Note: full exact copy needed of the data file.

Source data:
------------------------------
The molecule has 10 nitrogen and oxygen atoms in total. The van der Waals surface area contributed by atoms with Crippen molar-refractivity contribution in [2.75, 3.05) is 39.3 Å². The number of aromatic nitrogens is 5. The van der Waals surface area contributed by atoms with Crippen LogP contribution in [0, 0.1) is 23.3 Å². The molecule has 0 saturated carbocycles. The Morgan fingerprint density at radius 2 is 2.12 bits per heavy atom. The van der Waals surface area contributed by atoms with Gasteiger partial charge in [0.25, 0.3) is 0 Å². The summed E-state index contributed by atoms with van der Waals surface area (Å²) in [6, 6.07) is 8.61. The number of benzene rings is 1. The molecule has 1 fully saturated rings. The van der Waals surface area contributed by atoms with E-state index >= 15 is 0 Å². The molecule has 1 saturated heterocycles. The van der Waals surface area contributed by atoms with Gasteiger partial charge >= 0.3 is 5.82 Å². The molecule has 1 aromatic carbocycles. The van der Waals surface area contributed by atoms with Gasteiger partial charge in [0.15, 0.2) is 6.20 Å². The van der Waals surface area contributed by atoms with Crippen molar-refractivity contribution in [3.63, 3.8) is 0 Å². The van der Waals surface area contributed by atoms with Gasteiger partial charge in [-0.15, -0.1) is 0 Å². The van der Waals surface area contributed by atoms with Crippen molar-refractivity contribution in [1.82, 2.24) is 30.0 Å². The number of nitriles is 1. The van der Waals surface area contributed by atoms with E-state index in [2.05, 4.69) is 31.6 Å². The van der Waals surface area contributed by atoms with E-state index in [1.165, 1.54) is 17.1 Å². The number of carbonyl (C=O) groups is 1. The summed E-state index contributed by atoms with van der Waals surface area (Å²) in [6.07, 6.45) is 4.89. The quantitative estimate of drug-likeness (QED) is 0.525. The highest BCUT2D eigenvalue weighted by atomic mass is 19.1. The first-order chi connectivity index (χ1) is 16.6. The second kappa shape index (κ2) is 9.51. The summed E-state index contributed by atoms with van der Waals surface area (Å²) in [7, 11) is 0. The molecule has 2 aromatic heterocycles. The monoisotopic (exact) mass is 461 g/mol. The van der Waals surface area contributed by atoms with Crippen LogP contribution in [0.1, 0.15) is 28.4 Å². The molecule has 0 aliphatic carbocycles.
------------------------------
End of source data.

The molecule has 10 nitrogen and oxygen atoms in total. The van der Waals surface area contributed by atoms with Crippen molar-refractivity contribution in [2.75, 3.05) is 39.3 Å². The number of aromatic nitrogens is 5. The van der Waals surface area contributed by atoms with Crippen LogP contribution in [0, 0.1) is 23.3 Å². The molecule has 0 saturated carbocycles. The Morgan fingerprint density at radius 2 is 2.12 bits per heavy atom. The van der Waals surface area contributed by atoms with Gasteiger partial charge in [0.25, 0.3) is 0 Å². The summed E-state index contributed by atoms with van der Waals surface area (Å²) in [6, 6.07) is 8.61. The number of benzene rings is 1. The molecule has 1 fully saturated rings. The van der Waals surface area contributed by atoms with E-state index >= 15 is 0 Å². The molecule has 1 saturated heterocycles. The van der Waals surface area contributed by atoms with Gasteiger partial charge >= 0.3 is 5.82 Å². The molecule has 1 aromatic carbocycles. The van der Waals surface area contributed by atoms with Gasteiger partial charge in [0.15, 0.2) is 6.20 Å². The van der Waals surface area contributed by atoms with Crippen molar-refractivity contribution in [3.63, 3.8) is 0 Å². The van der Waals surface area contributed by atoms with Gasteiger partial charge in [-0.15, -0.1) is 0 Å². The van der Waals surface area contributed by atoms with Crippen molar-refractivity contribution in [1.82, 2.24) is 30.0 Å². The number of nitriles is 1. The van der Waals surface area contributed by atoms with E-state index in [2.05, 4.69) is 31.6 Å². The van der Waals surface area contributed by atoms with E-state index in [1.165, 1.54) is 17.1 Å². The number of carbonyl (C=O) groups is 1. The summed E-state index contributed by atoms with van der Waals surface area (Å²) in [6.07, 6.45) is 4.89. The quantitative estimate of drug-likeness (QED) is 0.525. The highest BCUT2D eigenvalue weighted by atomic mass is 19.1. The first-order chi connectivity index (χ1) is 16.6. The second kappa shape index (κ2) is 9.51. The summed E-state index contributed by atoms with van der Waals surface area (Å²) in [7, 11) is 0. The molecule has 2 aromatic heterocycles. The monoisotopic (exact) mass is 461 g/mol. The van der Waals surface area contributed by atoms with Crippen LogP contribution in [0.1, 0.15) is 28.4 Å². The molecule has 0 aliphatic carbocycles.